A staff member sorts Australian wine in a bonded warehouse in Nantong in China's Jiangsu province. Photo: AFP

Australia’s prime minister angrily denounced a “repugnant,” “outrageous” and “appalling” tweet from a top Chinese government spokesman Monday and demanded Beijing formally apologize.

Chinese foreign ministry spokesman Zhao Lijian sparked the outrage when he posted a staged image of a man dressed as an Australian soldier holding a bloody knife to an Afghan child’s throat.

Australian prosecutors are now investigating 19 members of the country’s military in connection with alleged war crimes committed by special forces in Afghanistan between 2005 and 2016.

Morrison called the tweet – from an official Chinese government account – an “outrageous and disgusting slur” against the Australian armed forces and called on Twitter to take it down.

“It is utterly outrageous and it cannot be justified on any basis whatsoever. The Chinese government should be totally ashamed of this post,” Morrison said of the tweet. “It diminishes them in the world’s eyes.”

Asked about the tweet at a regular press briefing, Chinese foreign ministry spokeswoman Hua Chunying replied: “With Australian soldiers committing such atrocious crimes, shouldn’t the Australian government feel ashamed?”

She said Australia should “make a formal apology to the Afghan people,” adding that “it is a fact that Australian soldiers brutally slaughtered innocent civilians in Afghanistan.”

Afghan President Ashraf Ghani said earlier in November that Morrison had called him personally to express his “deepest sorrow” over the allegations.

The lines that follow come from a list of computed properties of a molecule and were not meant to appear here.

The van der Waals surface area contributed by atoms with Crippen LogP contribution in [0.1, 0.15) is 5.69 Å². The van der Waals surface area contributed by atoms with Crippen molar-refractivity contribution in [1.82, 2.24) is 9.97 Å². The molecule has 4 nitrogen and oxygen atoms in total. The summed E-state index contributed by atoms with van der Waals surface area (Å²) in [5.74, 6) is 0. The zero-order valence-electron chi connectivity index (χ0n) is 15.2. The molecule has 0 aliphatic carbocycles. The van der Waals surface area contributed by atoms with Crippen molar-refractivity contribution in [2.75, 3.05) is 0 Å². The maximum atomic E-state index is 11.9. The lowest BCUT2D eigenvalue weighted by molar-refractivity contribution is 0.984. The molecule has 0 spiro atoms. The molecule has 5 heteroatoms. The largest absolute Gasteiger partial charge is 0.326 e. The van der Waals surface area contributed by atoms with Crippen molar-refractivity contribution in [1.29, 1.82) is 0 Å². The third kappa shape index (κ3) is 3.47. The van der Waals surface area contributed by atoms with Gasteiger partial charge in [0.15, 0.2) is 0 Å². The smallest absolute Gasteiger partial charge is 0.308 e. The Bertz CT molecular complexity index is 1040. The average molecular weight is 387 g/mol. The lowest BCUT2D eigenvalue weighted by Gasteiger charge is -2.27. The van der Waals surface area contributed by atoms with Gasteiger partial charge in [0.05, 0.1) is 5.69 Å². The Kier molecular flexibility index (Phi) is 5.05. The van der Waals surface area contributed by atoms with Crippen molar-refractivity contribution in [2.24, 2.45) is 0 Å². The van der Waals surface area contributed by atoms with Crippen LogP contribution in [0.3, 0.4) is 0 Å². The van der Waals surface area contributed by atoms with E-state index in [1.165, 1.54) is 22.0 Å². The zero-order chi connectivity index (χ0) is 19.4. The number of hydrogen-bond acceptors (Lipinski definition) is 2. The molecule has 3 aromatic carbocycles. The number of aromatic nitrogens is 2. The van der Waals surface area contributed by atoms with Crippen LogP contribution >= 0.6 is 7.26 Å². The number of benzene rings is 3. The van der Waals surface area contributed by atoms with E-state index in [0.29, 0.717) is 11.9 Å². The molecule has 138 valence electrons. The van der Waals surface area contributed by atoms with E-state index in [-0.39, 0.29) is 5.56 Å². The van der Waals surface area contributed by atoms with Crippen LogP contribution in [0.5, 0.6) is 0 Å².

Relations between Australia and China are in free fall. 

China has introduced a string of economic sanctions on Australian goods and state-controlled news outlets have repeatedly attacked Australia over a range of issues.

The ill feeling appears to have been prompted by Canberra’s decision to push back on Beijing’s growing power in the region, to crack down on Chinese influence operations in Australia and to call for an independent investigation into the origins of the coronavirus pandemic. 

“This sort of conduct is not conducive to any relationship,” Morrison said of the tweet. “That’s why I think it’s so important in our mutual interests that this egregious act be dealt with.”

‘Wolf warrior’ diplomacy

The Chinese government spokesman had tweeted that he was “shocked by the murder of Afghan civilians & prisoners by Australian soldiers. We strongly condemn such acts, & call for holding them accountable.”

China, a one-party authoritarian state, has been accused of systemic, wide-ranging human rights violations for decades, most notably in Tibet and Xinjiang.

The post is the latest example of a new breed of aggressive Chinese government communications with foreign countries, which pundits have termed “wolf warrior” diplomacy.

It comes at a sensitive time, after the Australian government published a damning investigation into allegations its elite troops “unlawfully killed” 39 civilians and prisoners in Afghanistan.

Government investigators have recommended 19 individuals be referred to the police, compensation be paid to the families of victims and that the military carry out reforms.

Last week, the Australian army moved to discharge 13 soldiers for their role in the alleged atrocities and prosecutions are expected.